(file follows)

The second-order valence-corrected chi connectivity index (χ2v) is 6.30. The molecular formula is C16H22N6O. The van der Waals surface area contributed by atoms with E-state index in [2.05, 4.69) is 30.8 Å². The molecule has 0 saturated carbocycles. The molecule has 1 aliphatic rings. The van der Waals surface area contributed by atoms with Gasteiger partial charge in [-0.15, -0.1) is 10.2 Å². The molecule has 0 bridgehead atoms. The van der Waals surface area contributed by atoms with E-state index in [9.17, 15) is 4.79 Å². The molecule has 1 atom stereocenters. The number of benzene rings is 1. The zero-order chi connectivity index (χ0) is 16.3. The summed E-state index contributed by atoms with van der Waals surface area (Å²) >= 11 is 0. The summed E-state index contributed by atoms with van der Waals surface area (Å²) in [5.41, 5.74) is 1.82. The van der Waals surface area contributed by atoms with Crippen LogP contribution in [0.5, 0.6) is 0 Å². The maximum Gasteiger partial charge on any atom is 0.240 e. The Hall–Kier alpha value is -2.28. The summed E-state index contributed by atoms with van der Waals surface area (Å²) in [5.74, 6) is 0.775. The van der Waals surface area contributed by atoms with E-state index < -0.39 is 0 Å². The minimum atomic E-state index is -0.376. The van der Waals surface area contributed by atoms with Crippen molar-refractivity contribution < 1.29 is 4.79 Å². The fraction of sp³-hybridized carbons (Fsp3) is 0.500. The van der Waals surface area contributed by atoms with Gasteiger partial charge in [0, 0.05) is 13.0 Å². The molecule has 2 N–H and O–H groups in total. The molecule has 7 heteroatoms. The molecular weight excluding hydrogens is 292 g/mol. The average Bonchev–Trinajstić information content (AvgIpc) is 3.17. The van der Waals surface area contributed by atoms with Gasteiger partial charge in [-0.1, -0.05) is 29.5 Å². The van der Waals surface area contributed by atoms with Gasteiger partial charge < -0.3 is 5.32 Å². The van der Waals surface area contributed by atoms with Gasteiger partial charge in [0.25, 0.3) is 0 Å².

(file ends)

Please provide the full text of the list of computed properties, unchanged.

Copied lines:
The second-order valence-corrected chi connectivity index (χ2v) is 6.30. The molecular formula is C16H22N6O. The van der Waals surface area contributed by atoms with E-state index in [2.05, 4.69) is 30.8 Å². The molecule has 0 saturated carbocycles. The molecule has 1 aliphatic rings. The van der Waals surface area contributed by atoms with Gasteiger partial charge in [-0.15, -0.1) is 10.2 Å². The molecule has 0 bridgehead atoms. The van der Waals surface area contributed by atoms with E-state index in [9.17, 15) is 4.79 Å². The molecule has 1 atom stereocenters. The number of benzene rings is 1. The zero-order chi connectivity index (χ0) is 16.3. The summed E-state index contributed by atoms with van der Waals surface area (Å²) >= 11 is 0. The summed E-state index contributed by atoms with van der Waals surface area (Å²) in [5.41, 5.74) is 1.82. The van der Waals surface area contributed by atoms with Crippen LogP contribution in [0.5, 0.6) is 0 Å². The maximum Gasteiger partial charge on any atom is 0.240 e. The Hall–Kier alpha value is -2.28. The summed E-state index contributed by atoms with van der Waals surface area (Å²) in [5.74, 6) is 0.775. The van der Waals surface area contributed by atoms with E-state index < -0.39 is 0 Å². The minimum atomic E-state index is -0.376. The van der Waals surface area contributed by atoms with Crippen molar-refractivity contribution < 1.29 is 4.79 Å². The fraction of sp³-hybridized carbons (Fsp3) is 0.500. The van der Waals surface area contributed by atoms with Gasteiger partial charge in [0, 0.05) is 13.0 Å². The molecule has 2 N–H and O–H groups in total. The molecule has 7 heteroatoms. The molecular weight excluding hydrogens is 292 g/mol. The average Bonchev–Trinajstić information content (AvgIpc) is 3.17. The van der Waals surface area contributed by atoms with Gasteiger partial charge in [-0.1, -0.05) is 29.5 Å². The van der Waals surface area contributed by atoms with Gasteiger partial charge < -0.3 is 5.32 Å². The van der Waals surface area contributed by atoms with Gasteiger partial charge in [0.25, 0.3) is 0 Å².